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Authorities identify man who died in fiery crash on Interstate 29 south of Grand Forks

LETTER TO THE EDITOR: Session’s focus will include tax conformity, bonding

The 2018 Minnesota legislative session is beginning as we work to build upon the wave of momentum created by last year’s historic achievements related to tax relief and transportation funding.

As a refresher, results from 2017 included the largest tax relief for Minnesotans in nearly two decades: $650 million in relief over the current biennium and $790 million in 2020-2021.

We also made the largest investment in roads and bridges in state history, providing billions over the next decade for transportation without increasing the gas tax or tab fees. That includes an influx of more than $300 million for roads over two years. Bemidji alone is receiving more than $212,000 in new local street aid over the next four years.

I would be remiss in not mentioning the new K-12 education has more than $1.3 billion in increased funding (2 percent more each of the next two years as requested by our schools). Bemidji gets approximately $2.7 million in new funding this biennium.

With the state budget in place through June of 2019, our focus this session will be on other issues such as federal tax conformity and bonding.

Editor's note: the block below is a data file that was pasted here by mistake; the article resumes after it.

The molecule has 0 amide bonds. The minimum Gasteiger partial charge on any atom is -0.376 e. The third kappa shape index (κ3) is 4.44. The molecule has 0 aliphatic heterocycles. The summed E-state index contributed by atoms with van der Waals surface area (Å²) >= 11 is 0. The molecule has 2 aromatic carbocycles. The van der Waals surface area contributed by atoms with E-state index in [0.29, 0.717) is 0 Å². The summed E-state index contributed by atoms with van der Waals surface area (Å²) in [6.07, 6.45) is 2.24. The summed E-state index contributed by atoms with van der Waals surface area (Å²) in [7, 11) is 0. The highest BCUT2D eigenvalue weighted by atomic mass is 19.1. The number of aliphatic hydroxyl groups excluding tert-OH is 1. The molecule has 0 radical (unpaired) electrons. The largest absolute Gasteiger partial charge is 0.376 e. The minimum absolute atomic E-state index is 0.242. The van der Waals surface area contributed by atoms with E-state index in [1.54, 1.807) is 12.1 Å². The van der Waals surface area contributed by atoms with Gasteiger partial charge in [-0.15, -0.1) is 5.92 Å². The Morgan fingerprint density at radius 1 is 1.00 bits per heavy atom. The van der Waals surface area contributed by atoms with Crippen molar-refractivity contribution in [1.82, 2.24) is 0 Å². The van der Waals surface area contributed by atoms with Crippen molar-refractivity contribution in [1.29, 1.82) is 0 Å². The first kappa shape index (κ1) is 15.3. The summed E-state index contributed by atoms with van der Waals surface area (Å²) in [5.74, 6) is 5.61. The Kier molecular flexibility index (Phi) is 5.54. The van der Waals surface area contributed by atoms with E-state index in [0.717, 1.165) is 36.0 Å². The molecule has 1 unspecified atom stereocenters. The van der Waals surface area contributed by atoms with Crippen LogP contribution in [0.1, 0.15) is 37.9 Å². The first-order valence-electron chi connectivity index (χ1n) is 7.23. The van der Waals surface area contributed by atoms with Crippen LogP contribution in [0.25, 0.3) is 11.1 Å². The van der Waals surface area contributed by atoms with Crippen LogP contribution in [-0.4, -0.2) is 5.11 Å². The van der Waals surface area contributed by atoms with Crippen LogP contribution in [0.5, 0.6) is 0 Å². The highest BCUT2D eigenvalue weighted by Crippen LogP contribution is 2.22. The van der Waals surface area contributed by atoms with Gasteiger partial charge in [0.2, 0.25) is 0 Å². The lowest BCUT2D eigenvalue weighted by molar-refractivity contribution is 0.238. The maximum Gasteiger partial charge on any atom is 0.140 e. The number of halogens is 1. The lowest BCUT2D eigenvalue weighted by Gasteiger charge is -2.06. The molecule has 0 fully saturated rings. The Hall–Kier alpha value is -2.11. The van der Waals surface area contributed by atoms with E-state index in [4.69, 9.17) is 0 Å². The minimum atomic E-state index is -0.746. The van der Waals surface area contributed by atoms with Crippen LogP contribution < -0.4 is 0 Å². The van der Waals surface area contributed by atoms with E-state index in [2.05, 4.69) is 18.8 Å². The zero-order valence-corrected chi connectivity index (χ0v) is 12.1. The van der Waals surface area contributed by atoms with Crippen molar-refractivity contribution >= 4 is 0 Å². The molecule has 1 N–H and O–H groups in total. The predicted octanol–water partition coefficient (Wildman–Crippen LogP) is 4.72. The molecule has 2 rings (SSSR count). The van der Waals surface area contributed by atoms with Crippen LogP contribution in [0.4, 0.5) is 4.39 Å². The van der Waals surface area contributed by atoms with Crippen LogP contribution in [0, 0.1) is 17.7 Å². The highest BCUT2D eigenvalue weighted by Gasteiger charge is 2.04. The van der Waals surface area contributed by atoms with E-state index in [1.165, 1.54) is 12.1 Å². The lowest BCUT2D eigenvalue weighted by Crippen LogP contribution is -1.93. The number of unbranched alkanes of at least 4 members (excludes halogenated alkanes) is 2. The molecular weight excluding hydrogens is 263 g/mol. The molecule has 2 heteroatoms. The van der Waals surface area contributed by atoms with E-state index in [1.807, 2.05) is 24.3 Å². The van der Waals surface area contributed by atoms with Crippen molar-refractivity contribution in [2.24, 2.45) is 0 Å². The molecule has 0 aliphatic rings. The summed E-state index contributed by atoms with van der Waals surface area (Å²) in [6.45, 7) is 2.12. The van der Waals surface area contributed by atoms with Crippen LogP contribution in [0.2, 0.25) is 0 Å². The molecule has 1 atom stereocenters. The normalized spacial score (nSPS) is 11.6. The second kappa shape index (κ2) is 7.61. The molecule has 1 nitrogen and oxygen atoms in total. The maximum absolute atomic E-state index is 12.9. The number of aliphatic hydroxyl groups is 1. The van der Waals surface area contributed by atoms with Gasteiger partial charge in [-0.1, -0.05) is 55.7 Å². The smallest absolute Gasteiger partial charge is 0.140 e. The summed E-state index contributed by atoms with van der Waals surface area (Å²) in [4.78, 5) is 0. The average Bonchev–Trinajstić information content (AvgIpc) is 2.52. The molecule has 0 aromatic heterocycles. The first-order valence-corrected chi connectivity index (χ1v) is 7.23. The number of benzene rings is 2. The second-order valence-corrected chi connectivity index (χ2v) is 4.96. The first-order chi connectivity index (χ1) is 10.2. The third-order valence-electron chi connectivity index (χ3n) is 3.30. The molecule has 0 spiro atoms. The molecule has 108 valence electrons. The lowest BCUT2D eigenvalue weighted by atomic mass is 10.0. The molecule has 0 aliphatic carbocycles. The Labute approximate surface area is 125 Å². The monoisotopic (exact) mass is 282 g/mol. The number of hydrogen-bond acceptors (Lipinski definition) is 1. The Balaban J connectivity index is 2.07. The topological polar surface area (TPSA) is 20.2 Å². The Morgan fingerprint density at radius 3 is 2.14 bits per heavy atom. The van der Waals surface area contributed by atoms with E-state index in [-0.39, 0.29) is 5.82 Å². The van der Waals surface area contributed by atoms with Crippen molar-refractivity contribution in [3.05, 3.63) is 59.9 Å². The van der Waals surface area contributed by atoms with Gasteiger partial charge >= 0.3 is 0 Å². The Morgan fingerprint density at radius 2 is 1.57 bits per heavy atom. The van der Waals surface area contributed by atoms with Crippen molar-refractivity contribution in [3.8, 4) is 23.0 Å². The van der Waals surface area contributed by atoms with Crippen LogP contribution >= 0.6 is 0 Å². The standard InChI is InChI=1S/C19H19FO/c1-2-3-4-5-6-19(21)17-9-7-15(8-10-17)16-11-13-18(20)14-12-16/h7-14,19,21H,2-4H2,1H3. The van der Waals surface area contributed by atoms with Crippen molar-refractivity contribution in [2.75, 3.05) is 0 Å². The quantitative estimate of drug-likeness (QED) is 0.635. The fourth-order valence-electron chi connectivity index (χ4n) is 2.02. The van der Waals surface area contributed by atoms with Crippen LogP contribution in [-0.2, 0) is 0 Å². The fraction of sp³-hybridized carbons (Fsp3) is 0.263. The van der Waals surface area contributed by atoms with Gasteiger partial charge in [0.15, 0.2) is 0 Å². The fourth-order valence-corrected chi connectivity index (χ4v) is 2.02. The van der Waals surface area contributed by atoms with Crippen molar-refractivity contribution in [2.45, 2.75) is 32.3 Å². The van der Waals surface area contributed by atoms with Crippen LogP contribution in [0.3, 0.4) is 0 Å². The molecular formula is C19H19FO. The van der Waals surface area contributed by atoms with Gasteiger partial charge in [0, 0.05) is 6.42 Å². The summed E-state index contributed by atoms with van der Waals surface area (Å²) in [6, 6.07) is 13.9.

Tax conformity is something we must address due to bring our state in line with the major federal tax changes. We need to develop a plan that is good for Minnesota taxpayers.

On bonding, the Legislature passed a nearly $1 billion capital investment bill last year. That package was geographically balanced, with a heavy focus on infrastructure and transportation needs. Gov. Mark Dayton proposes a $1.5 billion bonding package this year, much larger than what the Legislature is likely to propose.

Another issue likely to make headlines is the Minnesota Licensing and Registration system for vehicles. The rollout of this new system has been extremely bumpy. Minnesota taxpayers have paid nearly $100 million for a broken system and now the state is asking for another $43 million. Minnesotans deserve a system that works and we are exploring every option to fix this problem.

Personally, I will continue working on number of bills I have authored, such as the proposed Bemidji veterans home, the Hagg-Sauer Hall overhaul at BSU, legislation to curb veterans’ pension benefits scammers, and a plan to deliver chemical health treatment so help gets to the people who need it.

Matt Bliss, Pennington, serves District 5A in the Minnesota House of Representatives.

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